Figure (see Caption) Figure 23. A satellite image of the summit of Raung on 20 July 2015 showed fresh, incandescent lava covering the floor of the summit crater and a dense ash plume drifting N from the summit. Thermal activity on the NE flank was likely the result of incandescent ejecta from the crater causing a fire. Image created by DigitalGlobe, captured by WorldView3, courtesy of Volcano Discovery.
Figure (see Caption) Figure 24. Incandescent ejecta emerged from two vents on the new pyroclastic cone growing inside the inner crater of Raung on 26 July 2015. Photo by Vianney Tricou, used with permission, courtesy of Volcano Discovery.
Figure (see Caption) Figure 25. Landsat-8 imagery of Raung during July 2015 indicated dense ash emissions and large thermal anomalies from fresh lava. The 2-km-wide crater floor was fully covered with fresh lava by 11 July. On 27 July the dense ash plume was drifting NW and the highest heat was concentrated in the SE quadrant of the crater. Courtesy of Sentinel Hub Playground.
Figure (see Caption) Figure 26. Substantial plumes of sulfur dioxide from Raung were measured by the OMI instrument on the AURA satellite during July and August 2015. The first plumes were measured in mid-June; they intensified during the second half of July and the first week of August, but had decreased by mid-August. Wind directions were highly variable throughout the period. The date is recorded above each image. Courtesy of NASA Global Sulfur Dioxide Page.

Significant ash emissions continued into early August 2015 with numerous flight cancellations. The Darwin VAAC reported ash plumes rising to 5.2 km altitude and extending as far as 750 km SE during the first two weeks in August (figure 27). Satellite imagery indicated a small ash plume drifting W from the center of the crater on 12 August and weak thermal anomalies along the E and S rim of the floor of the crater (figure 28). The summit crater was covered with fresh lava on 14 August when viewed by visitors, and ash emissions rose a few hundred meters above the crater rim from a vent in the SW side of the pyroclastic cone (figure 29). The visitors observed pulsating ash emissions rising from the SW vent on the large double-crater new cinder cone. The larger vent to the NE was almost entirely inactive except for two small, weakly effusive vents on its inner walls.

Figure (see Caption) Figure 27. A dense ash plume drifted many kilometers S from Raung on 2 August 2015 in this view from nearly 100 km W. Incandescence at the summit indicated ongoing activity from the major 2015 eruption. In the foreground is Lamongan volcano whose last known eruption occurred in 1898. Courtesy of Øystein Lund Andersen, used with permission.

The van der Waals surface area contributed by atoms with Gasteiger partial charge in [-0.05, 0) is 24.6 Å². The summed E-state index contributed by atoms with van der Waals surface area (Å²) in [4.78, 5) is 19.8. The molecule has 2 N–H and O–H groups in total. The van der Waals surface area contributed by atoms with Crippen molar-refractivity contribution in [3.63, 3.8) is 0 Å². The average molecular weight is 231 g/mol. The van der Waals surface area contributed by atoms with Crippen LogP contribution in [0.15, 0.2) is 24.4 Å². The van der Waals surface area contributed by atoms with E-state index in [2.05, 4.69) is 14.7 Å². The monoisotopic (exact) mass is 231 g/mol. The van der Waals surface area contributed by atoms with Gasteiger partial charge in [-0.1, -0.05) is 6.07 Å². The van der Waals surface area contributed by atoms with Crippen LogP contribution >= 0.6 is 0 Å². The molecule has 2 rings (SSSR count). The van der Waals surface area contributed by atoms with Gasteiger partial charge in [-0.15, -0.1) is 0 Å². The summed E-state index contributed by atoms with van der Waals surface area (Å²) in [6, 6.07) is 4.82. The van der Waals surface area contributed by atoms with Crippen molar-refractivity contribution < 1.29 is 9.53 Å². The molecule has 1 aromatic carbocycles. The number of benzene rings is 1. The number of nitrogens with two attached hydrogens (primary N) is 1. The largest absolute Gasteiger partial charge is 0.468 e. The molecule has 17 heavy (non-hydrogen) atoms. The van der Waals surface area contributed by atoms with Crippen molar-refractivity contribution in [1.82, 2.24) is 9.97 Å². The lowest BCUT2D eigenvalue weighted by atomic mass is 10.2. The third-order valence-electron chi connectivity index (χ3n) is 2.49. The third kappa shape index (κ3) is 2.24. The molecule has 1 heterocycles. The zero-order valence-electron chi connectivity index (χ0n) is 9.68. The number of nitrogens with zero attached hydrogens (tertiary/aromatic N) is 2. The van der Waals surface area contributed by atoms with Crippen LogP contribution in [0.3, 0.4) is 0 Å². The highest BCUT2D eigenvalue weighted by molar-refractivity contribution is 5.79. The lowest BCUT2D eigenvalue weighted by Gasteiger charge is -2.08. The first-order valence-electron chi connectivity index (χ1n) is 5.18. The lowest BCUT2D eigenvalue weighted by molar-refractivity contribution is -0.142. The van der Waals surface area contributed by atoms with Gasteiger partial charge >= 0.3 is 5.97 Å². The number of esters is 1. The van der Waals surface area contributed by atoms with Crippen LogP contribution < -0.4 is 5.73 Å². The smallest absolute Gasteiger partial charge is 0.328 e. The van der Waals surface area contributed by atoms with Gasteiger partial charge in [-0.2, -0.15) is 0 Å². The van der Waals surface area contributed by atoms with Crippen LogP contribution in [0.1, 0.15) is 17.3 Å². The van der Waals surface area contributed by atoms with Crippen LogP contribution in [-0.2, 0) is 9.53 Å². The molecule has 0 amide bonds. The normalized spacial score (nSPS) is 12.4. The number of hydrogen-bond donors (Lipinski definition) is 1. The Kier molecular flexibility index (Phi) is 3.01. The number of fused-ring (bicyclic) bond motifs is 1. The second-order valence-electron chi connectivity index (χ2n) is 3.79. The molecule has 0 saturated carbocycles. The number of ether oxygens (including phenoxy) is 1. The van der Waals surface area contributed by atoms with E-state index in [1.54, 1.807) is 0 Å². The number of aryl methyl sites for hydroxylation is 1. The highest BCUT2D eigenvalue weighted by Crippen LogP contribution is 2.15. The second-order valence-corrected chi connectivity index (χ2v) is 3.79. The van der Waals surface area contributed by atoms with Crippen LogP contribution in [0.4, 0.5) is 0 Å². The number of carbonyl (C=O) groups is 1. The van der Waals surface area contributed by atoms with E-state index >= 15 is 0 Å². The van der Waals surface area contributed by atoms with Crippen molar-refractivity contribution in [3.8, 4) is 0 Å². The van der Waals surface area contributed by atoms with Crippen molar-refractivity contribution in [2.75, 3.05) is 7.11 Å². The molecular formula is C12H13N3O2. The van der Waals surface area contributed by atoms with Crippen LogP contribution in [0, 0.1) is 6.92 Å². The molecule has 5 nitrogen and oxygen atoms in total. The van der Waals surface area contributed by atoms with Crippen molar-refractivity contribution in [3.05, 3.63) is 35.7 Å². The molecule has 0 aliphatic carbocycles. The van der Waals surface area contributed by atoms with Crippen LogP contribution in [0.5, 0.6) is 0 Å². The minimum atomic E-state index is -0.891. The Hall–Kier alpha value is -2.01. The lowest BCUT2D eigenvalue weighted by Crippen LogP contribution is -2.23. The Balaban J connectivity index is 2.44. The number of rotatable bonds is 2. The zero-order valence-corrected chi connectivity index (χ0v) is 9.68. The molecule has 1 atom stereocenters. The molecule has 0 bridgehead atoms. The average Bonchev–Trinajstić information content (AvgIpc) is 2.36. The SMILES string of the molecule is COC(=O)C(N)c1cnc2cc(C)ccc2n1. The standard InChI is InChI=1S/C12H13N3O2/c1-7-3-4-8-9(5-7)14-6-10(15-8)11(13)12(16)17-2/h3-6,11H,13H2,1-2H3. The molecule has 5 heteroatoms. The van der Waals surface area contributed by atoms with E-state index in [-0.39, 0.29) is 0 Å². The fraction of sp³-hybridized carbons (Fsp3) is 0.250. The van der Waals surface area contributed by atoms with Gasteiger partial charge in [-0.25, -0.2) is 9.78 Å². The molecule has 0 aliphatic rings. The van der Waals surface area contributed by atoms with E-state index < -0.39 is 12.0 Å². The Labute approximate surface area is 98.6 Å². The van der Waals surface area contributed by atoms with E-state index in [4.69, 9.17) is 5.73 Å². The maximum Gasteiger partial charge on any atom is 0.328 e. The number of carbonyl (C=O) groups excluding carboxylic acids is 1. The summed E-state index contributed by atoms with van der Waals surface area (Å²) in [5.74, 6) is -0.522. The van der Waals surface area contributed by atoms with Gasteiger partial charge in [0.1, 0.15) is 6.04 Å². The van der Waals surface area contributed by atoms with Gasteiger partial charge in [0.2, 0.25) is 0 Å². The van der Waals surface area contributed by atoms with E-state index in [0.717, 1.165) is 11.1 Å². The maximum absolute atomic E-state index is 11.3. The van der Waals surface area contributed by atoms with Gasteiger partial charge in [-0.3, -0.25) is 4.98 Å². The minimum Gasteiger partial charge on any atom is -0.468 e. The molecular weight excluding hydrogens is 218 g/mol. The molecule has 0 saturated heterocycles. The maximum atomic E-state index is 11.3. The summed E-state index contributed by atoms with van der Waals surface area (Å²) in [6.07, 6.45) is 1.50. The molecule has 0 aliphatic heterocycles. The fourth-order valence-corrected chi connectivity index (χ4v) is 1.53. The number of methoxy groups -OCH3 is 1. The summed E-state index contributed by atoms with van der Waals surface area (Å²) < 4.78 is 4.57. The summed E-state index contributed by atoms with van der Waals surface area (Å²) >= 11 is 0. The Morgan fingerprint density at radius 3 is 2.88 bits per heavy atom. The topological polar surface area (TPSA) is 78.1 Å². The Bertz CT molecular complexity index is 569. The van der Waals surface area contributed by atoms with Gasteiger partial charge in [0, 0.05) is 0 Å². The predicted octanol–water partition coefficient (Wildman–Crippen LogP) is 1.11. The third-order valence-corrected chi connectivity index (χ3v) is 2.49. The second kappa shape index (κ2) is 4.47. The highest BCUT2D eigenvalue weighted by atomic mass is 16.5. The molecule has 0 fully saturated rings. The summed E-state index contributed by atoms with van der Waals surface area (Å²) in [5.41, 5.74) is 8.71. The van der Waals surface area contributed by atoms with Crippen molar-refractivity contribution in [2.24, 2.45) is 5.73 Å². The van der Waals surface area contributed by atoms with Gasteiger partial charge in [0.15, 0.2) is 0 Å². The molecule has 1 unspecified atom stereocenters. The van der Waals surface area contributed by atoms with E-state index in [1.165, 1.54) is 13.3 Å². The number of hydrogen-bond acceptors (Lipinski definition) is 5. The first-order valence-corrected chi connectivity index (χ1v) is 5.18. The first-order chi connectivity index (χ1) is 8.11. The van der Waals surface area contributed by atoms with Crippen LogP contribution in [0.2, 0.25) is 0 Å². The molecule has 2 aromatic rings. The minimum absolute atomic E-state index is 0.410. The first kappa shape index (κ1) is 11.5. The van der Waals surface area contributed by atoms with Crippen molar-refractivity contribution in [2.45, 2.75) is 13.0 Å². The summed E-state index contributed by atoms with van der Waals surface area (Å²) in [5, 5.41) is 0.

Figure (see Caption) Figure 28. Landsat-8 satellite imagery of Raung indicated a small ash plume drifting W from the center of the crater on 12 August 2015. Courtesy of Sentinel Hub Playground.
Figure (see Caption) Figure 29. The summit crater of Raung on 14 August 2015 was filled with fresh lava from an eruption that began in November 2014. Ash emissions from a vent in the side of the newly grown pyroclastic cone within the crater rose a few hundred meters above the crater rim. Courtesy of Volcano Discovery.

The lengthy sequence of multiple daily VAAC reports that began in late June ended on 16 August 2015 with reports becoming more intermittent and ash plume heights rising to only 3.7-3.9 km altitude. Multiple discontinuous eruptions to 3.9 km altitude were reported on 18 August. The plumes extended about 100 km NW. The last report of an ash plume was from an airline on 22 August noting a low-level plume 50 km NW. Two MODVOLC alerts were issued that day. By 28 August only a very small steam plume was present at the center of the crater; the southern half of the edge of the crater floor still had small thermal anomalies (figure 30). The last single MODVOLC thermal alerts were on 29 August and 7 September. The Alert Level was lowered to 2 on 24 August 2015, and further lowered to 1 on 20 October 2016.

Figure (see Caption) Figure 30. By 28 August 2015 only a very small steam plume was present at the center of the summit crater of Raung, and the southern half of the edge of the crater floor only had weak thermal anomalies from cooling lava. Courtesy of Sentinel Hub Playground.